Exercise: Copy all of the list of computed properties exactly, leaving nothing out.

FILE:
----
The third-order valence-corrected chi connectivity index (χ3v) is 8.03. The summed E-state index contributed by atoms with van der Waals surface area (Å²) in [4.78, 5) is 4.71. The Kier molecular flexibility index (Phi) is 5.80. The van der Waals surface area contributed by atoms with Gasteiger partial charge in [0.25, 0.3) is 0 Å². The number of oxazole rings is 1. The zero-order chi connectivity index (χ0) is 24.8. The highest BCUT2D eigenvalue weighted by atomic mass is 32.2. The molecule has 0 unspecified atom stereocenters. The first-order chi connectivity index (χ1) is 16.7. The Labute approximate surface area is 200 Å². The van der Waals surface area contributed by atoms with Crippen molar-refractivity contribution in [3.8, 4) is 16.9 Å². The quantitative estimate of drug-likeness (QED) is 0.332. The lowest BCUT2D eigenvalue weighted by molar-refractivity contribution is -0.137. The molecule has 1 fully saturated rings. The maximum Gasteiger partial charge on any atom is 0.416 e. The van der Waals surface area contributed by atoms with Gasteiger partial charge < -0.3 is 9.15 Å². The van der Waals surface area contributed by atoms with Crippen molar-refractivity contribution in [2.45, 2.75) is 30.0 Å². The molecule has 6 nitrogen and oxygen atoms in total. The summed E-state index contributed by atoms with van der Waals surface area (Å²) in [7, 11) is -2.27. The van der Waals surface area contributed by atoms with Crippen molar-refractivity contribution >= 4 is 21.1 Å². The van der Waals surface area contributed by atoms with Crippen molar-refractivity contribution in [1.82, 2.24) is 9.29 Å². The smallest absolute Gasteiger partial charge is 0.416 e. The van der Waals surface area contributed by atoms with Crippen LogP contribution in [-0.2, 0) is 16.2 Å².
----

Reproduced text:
The third-order valence-corrected chi connectivity index (χ3v) is 8.03. The summed E-state index contributed by atoms with van der Waals surface area (Å²) in [4.78, 5) is 4.71. The Kier molecular flexibility index (Phi) is 5.80. The van der Waals surface area contributed by atoms with Gasteiger partial charge in [0.25, 0.3) is 0 Å². The number of oxazole rings is 1. The zero-order chi connectivity index (χ0) is 24.8. The highest BCUT2D eigenvalue weighted by atomic mass is 32.2. The molecule has 0 unspecified atom stereocenters. The first-order chi connectivity index (χ1) is 16.7. The Labute approximate surface area is 200 Å². The van der Waals surface area contributed by atoms with Crippen molar-refractivity contribution in [3.8, 4) is 16.9 Å². The quantitative estimate of drug-likeness (QED) is 0.332. The lowest BCUT2D eigenvalue weighted by molar-refractivity contribution is -0.137. The molecule has 1 fully saturated rings. The maximum Gasteiger partial charge on any atom is 0.416 e. The van der Waals surface area contributed by atoms with Gasteiger partial charge < -0.3 is 9.15 Å². The van der Waals surface area contributed by atoms with Crippen molar-refractivity contribution in [2.45, 2.75) is 30.0 Å². The molecule has 6 nitrogen and oxygen atoms in total. The summed E-state index contributed by atoms with van der Waals surface area (Å²) in [7, 11) is -2.27. The van der Waals surface area contributed by atoms with Crippen molar-refractivity contribution >= 4 is 21.1 Å². The van der Waals surface area contributed by atoms with Crippen molar-refractivity contribution in [1.82, 2.24) is 9.29 Å². The smallest absolute Gasteiger partial charge is 0.416 e. The van der Waals surface area contributed by atoms with Crippen LogP contribution in [-0.2, 0) is 16.2 Å².